You see, holy Father, what manner of faith this is! There is but one thing I am sure of, even the name of the Saviour which alone has never left me; aught else is wavering and, I doubt me, no certain foundation. Had I not been troubled already, I must have been filled with fear and trembling on hearing the word lately—Show thy faith by thy works! For alas my works, if not altogether evil, are full of imperfection testifying against my faith. How, then, shall it save me, if this is all my hope of acceptance?

I look back on life, and lo, I see a continued struggle—now in sorrow, now in despair. I will not say I have lost hope entirely; nay, I know that in spite of defeat I must go on battling, remembering that salvation is not of man's striving, but of God's giving. But I am old now, fast approaching the time when no man can work. Dare I hope for victory? will it be given to such weakness of faith? I am full of fear, clinging to the one hope only that the Good Samaritan, whose name I have believed in, for all my backslidings, will come to me at the last to lift me in His arms of pity and carry me home.

But will He do it? He has bound up my wounds again and again; will He accept me in the end? I dare not plead my faith—weak and wavering as it is, I am altogether unworthy of His saving mercy. I have not loved Him as I ought; even less than father or mother, or son or daughter, coming continually between me and Him. Ah, what shall I do to find His peace? what shall I do to be sure of being saved?

The apostle had listened in silence. His countenance shone with a heavenly light, his eyes seeking for things afar. What was it that moved in his soul, radiating from his brow—what blessed memory of a day gone by? The Spirit had carried him back to the sea of Tiberias, and he hears the voice of the risen Saviour, Simon, son of Jonas, lovest thou me? And now, as then, his heart makes answer, Yea, Lord, Thou knowest that I love Thee. And his Lord repeats, Feed my sheep.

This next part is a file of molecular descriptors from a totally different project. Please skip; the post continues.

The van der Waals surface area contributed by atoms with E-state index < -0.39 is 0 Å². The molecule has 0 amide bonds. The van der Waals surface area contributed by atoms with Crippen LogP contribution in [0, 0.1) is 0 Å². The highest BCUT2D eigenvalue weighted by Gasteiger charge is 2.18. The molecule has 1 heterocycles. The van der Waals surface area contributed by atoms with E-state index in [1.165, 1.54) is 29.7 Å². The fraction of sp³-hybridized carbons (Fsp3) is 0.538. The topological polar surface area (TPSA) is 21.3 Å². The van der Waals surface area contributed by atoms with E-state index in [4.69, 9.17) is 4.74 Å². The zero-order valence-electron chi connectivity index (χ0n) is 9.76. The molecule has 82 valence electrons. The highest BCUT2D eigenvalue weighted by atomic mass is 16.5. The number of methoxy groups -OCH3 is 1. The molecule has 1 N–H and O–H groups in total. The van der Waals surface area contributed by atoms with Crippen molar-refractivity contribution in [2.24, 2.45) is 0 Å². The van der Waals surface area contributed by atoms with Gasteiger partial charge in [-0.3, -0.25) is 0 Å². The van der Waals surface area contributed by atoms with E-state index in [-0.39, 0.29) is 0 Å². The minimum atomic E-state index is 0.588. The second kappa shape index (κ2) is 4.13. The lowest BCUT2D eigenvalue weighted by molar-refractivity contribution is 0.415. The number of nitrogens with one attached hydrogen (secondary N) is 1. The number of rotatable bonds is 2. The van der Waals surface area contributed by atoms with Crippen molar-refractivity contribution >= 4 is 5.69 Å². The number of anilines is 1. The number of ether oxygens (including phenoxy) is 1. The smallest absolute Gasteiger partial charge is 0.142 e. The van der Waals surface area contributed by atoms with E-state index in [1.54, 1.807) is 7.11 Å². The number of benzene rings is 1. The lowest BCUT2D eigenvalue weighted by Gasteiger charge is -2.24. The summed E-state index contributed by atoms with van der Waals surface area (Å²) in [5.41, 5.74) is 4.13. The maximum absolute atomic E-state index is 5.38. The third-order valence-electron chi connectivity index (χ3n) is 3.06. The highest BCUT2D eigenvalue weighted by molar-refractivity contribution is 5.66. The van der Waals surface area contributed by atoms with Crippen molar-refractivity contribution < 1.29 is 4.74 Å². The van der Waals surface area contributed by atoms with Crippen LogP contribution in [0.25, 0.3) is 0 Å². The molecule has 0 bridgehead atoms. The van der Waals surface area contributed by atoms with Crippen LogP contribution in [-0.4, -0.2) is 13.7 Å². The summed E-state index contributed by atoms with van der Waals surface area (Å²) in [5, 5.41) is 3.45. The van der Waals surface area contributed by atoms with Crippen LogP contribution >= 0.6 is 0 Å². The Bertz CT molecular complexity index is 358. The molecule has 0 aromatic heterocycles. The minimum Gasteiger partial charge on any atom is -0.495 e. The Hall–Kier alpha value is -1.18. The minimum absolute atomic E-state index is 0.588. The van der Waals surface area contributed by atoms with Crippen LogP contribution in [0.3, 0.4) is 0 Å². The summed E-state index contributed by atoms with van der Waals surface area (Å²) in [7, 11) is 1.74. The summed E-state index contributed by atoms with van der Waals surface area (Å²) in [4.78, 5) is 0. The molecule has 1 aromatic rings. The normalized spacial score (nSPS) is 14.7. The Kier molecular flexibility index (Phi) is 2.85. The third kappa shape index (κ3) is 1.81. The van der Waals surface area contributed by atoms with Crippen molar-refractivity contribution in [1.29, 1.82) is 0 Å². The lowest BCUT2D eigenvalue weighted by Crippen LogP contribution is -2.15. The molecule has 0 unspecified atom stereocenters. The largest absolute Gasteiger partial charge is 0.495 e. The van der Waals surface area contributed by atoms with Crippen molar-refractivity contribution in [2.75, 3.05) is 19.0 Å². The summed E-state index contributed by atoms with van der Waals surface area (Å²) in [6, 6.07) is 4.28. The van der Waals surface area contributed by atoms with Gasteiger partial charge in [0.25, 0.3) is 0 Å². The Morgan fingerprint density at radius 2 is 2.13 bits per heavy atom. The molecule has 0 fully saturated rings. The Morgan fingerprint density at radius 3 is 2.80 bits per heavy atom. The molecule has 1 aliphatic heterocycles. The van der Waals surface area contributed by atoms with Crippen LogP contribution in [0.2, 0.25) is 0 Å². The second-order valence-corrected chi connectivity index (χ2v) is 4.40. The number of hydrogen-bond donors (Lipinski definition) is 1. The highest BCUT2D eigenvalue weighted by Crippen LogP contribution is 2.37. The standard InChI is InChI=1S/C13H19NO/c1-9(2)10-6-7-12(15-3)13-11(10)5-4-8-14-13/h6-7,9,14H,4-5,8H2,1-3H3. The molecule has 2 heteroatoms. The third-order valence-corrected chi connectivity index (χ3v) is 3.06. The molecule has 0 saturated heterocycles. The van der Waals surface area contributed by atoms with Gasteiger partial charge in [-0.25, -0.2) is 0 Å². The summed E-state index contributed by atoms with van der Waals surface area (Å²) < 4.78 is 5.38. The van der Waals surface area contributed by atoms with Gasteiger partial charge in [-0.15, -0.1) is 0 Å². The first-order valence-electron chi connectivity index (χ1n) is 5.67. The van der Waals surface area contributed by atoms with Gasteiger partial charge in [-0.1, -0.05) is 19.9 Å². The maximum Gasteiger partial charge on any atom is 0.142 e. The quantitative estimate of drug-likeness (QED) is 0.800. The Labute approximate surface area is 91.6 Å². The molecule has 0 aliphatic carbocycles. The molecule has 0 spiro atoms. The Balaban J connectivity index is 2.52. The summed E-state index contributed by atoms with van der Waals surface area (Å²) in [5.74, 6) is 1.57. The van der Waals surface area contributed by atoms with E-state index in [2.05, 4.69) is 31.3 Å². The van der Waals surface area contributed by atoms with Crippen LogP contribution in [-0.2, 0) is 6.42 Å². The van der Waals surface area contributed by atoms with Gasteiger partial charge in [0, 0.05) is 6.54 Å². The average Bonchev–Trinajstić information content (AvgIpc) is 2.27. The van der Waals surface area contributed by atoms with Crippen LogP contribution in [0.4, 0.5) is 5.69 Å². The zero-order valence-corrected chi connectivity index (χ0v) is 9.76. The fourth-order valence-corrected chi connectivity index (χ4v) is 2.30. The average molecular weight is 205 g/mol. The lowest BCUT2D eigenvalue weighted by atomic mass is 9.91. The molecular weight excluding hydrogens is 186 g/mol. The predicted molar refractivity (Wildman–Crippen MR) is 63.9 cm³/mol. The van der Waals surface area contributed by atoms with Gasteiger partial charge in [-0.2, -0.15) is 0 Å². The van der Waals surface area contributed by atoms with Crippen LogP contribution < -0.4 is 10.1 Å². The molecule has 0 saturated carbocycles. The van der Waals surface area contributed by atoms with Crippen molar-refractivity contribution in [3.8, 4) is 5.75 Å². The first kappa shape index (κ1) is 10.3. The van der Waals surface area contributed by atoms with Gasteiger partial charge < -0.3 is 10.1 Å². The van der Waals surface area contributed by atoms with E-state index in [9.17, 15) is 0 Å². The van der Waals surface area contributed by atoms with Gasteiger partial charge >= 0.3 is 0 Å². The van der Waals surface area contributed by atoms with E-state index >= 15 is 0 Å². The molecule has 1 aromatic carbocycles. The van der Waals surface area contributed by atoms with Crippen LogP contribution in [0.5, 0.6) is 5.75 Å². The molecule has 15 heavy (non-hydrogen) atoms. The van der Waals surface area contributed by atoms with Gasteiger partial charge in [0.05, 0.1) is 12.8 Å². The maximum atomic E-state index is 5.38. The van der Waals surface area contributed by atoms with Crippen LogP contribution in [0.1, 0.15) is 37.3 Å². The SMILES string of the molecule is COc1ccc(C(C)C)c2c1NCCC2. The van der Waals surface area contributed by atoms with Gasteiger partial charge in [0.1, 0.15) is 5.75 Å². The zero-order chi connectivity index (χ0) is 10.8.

My sheep! He looked upon the aged man. Here was one of the Good Shepherd's wandering sheep. And greatly moved, the apostle said

My brother, if faith, being poor, cannot help thee, try love. Mark my words; let it be thy one desire henceforth to show to the Lord that thou lovest Him. Let nothing be too great, and nothing too little, to do for His sake. Let love to Him be thy staff and thy strength, and thou shalt find peace for thy soul. Thy very endeavour to prove thy love to Him will make thee rich in the assurance of His love. It will fill thy soul, it will save thee utterly. Love for thee also will be the law's fulfilment.

Behold, he added, how wondrous is His love! steeping thee in blessing even while thou art sacrificing all. Whatever thou doest for Him comes back to thee. He never takes; He only gives, fulfilling His own word that it is more blessed to give than to receive. Yet it is thy love He looks for.

But what of faith, my Father, asked the stranger doubtingly, by which alone we are said to live?

A happy smile lit up the apostle's countenance, and he replied

It will be well, my son, with faith even. Thinkest thou it could be absent where love lives and moves? Go thy way, and hold fast that which thou hast and grace and peace be with thee evermore.

Letters from Hell, L. W. J. S., Richard Bentley & Son, London, 1889